Follow Me, Men …

Leadership is seldom experienced in real life as it is often portrayed in films.  The authors have the benefit of being able to control the characters, the plots, and the scenes.

Real life is messier and less predictable.

Still I find value in using cinematic portrayals as catalysts for discussion, even when the discussion revolves around how “That’d never happen.”

I recently participated in a discussion of leadership using films and am sharing several of my suggestions,somewhat enhanced.  I welcome any comments.

Master and Commander: Far Side of the World” stirring story and action, but the parts I enjoy are the interchanges between the officers and the men of the British warship.  Not conventional leadership stuff, but certainly includes some scenes that show the power of adjusting your leadership style to the context and situation.  One good example is the captain, played by Russell Crowe, counsels a young officer who lacks command respect.

The captain confronts situations both comic and heart-rending, and must balance the need for absolute discipline within this tight group and the all-too-human need for individual recognition and interactions which recognize both the common humanity and the individual person.  Not always an easy task.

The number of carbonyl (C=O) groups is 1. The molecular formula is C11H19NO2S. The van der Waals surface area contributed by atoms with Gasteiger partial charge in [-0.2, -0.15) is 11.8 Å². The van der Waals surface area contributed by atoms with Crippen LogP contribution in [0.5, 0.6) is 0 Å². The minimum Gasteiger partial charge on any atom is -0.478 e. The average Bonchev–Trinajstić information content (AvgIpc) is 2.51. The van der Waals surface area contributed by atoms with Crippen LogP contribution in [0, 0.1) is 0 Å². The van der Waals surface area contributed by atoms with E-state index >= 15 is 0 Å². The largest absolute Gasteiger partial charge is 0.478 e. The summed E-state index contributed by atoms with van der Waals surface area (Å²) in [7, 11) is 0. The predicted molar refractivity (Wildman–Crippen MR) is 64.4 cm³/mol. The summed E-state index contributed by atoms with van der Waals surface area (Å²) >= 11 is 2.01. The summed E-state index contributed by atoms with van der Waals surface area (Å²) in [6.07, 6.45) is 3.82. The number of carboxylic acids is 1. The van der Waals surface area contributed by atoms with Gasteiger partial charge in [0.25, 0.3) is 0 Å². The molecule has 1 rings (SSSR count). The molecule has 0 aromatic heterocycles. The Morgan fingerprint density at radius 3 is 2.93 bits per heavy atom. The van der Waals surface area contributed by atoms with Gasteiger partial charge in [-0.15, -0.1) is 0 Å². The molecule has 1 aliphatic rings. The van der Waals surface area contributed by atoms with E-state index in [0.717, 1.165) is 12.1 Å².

Fort Apache“, “She Wore a Yellow Ribbon“, and “Rio Grande” – John Ford‘s so-called cavalry trilogy, which provides some interesting, if dated examples of traditional leadership within a hierarchy.  Particularly interesting to me are the scenes where John Wayne (of all people) actually portrays leaders who have hearts and care about those they lead.

The easy camraderies of the soldiers and the sometimes quirky military atmosphere which develops among people thrown into close quarters for long periods of time provides ample opportunity to examine human behavior in groups and teams.

Saving Private Ryan”   Gory and too realistic for some tastes, but with solid acting, a fascinating plot line, and a chance to see once more how people in high stress situations lead and respond to leadership.  Tom Hanks is, as usual, excellent, but the film brims with strong performances, in some cases lasting only a few seconds or a minute or two.

This is not your father’s war film, where anonymous enemies die by the bushel and heroic acts are done by all on “our” side.  The action is intense, the characters are fully formed people with complexity and “warts”, and they are in a completely unpredictable and dangerous environment.  Leadership here is unceasing and performed under unbelievable conditions.

Emotional intelligence may just be the most important asset for a leader in these situations.

Forget the stilted and oh-so-patriotic plots and action scenes – watch for the little vignettes that show people interacting in that intricate dance between leaders and followers. 

So how do you use films to enhance learning about leadership roles?

Digging on old John Wayne films in the Heartland ….


Adapted from a response to a LinkedIn discussion on leadership in films